Balancing the Budget:
Everyone politician loves to say that they will balance the budget. However, this is a very difficult task. If our revenues are to ever equal our spending, everyone will have to part with some program or tax rate they support. Many economists believe that we should run deficits during a recession, but everyone agrees that we will eventually have to get our fiscal house in order. (A deficit is how much we add to the national debt each year.) I have tried to find enough spending to cut and taxes to raise to balance our annual federal budget, and I have failed. However, we all must begin providing ideas on how to deal with our debt crisis. Here are a few of my ideas.
Modifying Farm Subsidies $0.1044 Billion/Year ($104.4 Million/Year)
Farming is a perilous endeavor. A storm could completely wipe away this year’s crops; food prices could drop unexpectedly and cause farmers to go out of business, or the cost of fuel could skyrocket. Given these realities I believe that farm subsidies are an appropriate use of federal funds. However, some farm subsidies go to major agribusiness companies that are so profitable that they don’t need any help from Uncle Sam. Even worse than that, these subsidies help them overwhelm farmers in Mexico, Africa, and other developing countries who can never match the crop prices of subsidized multinational corporations.
In 2008 Congress passed a bill regarding agricultural policy. The bush administration’s original proposal (found under the subtitle USDA’s AGI proposal) would have denied farm subsidy payments to households with more than $200,000 of Adjusted Gross Income. It also would have eliminated the exemption when over 75% of AGI comes from non-farm income, among other more complicated things. This bill would have saved $1.5 Billion over 10 years. The bill that was passed was based on the senate bill which saved $456 Million over 10 years. Subtracting the savings of the senate bill from the administration’s bill and divided by 10 equals $104.4 Million a year. This information was obtained from a CRS Report for Congress.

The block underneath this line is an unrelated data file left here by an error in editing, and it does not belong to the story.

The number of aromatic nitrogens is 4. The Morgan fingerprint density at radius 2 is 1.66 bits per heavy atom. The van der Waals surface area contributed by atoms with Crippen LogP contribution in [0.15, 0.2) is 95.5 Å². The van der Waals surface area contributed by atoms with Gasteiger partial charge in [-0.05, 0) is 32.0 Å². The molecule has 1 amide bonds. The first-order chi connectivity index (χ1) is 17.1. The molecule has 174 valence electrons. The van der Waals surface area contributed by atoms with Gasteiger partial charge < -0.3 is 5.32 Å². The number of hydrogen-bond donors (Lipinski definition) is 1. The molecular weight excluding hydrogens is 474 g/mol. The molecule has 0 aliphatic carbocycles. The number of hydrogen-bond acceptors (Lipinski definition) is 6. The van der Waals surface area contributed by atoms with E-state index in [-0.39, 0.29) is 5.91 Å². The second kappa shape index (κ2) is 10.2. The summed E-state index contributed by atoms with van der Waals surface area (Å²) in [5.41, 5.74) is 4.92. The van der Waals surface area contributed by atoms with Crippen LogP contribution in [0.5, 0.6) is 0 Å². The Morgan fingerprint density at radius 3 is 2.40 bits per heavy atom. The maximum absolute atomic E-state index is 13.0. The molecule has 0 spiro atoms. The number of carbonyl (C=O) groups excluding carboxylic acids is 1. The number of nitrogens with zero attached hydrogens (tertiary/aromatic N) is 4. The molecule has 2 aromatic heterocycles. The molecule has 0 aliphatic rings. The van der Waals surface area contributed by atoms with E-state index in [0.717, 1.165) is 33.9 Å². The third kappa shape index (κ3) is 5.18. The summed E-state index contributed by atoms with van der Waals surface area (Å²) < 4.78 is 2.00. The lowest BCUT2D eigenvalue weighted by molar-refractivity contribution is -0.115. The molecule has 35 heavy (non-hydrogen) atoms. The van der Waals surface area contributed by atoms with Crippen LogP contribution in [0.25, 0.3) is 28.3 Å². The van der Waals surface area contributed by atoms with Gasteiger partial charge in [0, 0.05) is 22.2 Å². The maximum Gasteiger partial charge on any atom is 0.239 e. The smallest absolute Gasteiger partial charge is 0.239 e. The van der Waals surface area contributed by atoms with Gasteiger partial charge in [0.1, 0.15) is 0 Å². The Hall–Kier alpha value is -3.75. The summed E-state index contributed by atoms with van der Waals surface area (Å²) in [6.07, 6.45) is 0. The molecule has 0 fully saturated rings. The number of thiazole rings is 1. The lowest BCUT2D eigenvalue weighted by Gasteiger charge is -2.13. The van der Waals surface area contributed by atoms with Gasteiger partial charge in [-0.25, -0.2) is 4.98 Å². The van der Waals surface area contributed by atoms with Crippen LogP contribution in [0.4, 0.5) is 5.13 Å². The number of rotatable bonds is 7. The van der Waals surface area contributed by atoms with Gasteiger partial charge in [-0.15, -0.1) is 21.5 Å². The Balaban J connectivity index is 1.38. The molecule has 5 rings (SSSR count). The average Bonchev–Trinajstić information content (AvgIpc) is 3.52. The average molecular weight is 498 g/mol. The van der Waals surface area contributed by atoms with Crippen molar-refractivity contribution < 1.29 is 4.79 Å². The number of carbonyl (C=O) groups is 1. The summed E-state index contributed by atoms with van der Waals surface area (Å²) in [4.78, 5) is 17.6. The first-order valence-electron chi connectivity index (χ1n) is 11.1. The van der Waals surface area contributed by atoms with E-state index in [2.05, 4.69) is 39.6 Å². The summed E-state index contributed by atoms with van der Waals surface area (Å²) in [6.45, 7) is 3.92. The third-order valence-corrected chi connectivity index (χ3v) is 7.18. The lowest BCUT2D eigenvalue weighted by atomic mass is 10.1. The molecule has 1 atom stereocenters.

The amount of savings that these changes would bring is next to non-existent when compared to an annual deficit, so this fight is a labor of love, not one of fiscal responsibility.
Closing Corporate Tax Loopholes $2.2 Billion/Year
Several corporations have used tax loopholes to avoid paying corporate taxes. Exxon Mobil doesn’t pay federal taxes on profits it makes in the United States. GE and Bank of America haven’t paid taxes on any of their profits. I couldn’t find the numbers for Exxon or GE, but Bank of America made $6.3 Billion in profits in 2009. The corporate tax rate is 35%. That means Bank of America makes $2.2 Billion a year by manipulating tax loopholes.
Eliminate the V-22 Osprey program $2.8 Billion/Year
The V-22 Osprey is a cross between a helicopter and an airplane. This real life transformer is costly, it is one of the military’s most expensive weapons program. The operations carried out by Ospreys could very easily be done with far less expensive helicopters. This is just one example of the many other weapons programs that the military could swap out for less expensive ones.
Eliminate Subsidies for Oil Companies $4.5 Billion/Year
Fortune Magazine ranks Mining and Crude Oil Production as the 7th most profitable industry in the world. Nevertheless, we continue to provide subsidies to oil companies. This hand out is one of the most alarming I have found. In the midst of global climate change we have no business giving fossil fuels a leg up over renewable forms of energy.
Let the Bush tax cuts expire for the top two percent of income earners $68.1 Billion/Year